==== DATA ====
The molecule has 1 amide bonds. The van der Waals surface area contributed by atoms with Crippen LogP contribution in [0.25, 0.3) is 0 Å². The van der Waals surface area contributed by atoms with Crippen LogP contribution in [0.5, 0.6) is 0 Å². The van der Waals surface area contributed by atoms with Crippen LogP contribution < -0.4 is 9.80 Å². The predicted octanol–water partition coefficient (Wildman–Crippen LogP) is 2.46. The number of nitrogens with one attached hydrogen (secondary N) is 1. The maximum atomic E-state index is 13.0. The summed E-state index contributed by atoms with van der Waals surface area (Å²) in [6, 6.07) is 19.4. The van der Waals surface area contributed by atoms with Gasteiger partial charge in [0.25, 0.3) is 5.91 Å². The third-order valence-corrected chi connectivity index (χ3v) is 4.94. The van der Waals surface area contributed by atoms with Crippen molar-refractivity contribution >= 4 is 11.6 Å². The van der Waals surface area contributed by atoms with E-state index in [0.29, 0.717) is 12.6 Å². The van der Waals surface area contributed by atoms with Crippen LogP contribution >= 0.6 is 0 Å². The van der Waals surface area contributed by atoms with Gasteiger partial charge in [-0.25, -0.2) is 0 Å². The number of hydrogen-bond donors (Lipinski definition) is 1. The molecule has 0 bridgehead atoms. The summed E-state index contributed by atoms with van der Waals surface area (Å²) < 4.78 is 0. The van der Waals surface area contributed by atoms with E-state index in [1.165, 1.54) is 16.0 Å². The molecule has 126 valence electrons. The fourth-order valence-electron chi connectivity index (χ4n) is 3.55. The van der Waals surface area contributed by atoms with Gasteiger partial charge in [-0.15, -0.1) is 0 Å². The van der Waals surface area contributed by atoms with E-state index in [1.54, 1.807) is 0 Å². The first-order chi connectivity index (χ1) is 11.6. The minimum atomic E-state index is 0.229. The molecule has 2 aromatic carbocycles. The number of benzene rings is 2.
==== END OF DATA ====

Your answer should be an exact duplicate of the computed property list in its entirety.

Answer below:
The molecule has 1 amide bonds. The van der Waals surface area contributed by atoms with Crippen LogP contribution in [0.25, 0.3) is 0 Å². The van der Waals surface area contributed by atoms with Crippen LogP contribution in [0.5, 0.6) is 0 Å². The van der Waals surface area contributed by atoms with Crippen LogP contribution < -0.4 is 9.80 Å². The predicted octanol–water partition coefficient (Wildman–Crippen LogP) is 2.46. The number of nitrogens with one attached hydrogen (secondary N) is 1. The maximum atomic E-state index is 13.0. The summed E-state index contributed by atoms with van der Waals surface area (Å²) in [6, 6.07) is 19.4. The van der Waals surface area contributed by atoms with Gasteiger partial charge in [0.25, 0.3) is 5.91 Å². The third-order valence-corrected chi connectivity index (χ3v) is 4.94. The van der Waals surface area contributed by atoms with Crippen molar-refractivity contribution >= 4 is 11.6 Å². The van der Waals surface area contributed by atoms with E-state index in [0.29, 0.717) is 12.6 Å². The van der Waals surface area contributed by atoms with Crippen LogP contribution >= 0.6 is 0 Å². The van der Waals surface area contributed by atoms with Gasteiger partial charge in [-0.25, -0.2) is 0 Å². The number of hydrogen-bond donors (Lipinski definition) is 1. The molecule has 0 bridgehead atoms. The summed E-state index contributed by atoms with van der Waals surface area (Å²) < 4.78 is 0. The van der Waals surface area contributed by atoms with E-state index in [1.165, 1.54) is 16.0 Å². The molecule has 126 valence electrons. The fourth-order valence-electron chi connectivity index (χ4n) is 3.55. The van der Waals surface area contributed by atoms with Gasteiger partial charge in [-0.15, -0.1) is 0 Å². The van der Waals surface area contributed by atoms with E-state index in [1.54, 1.807) is 0 Å². The first-order chi connectivity index (χ1) is 11.6. The minimum atomic E-state index is 0.229. The molecule has 2 aromatic carbocycles. The number of benzene rings is 2.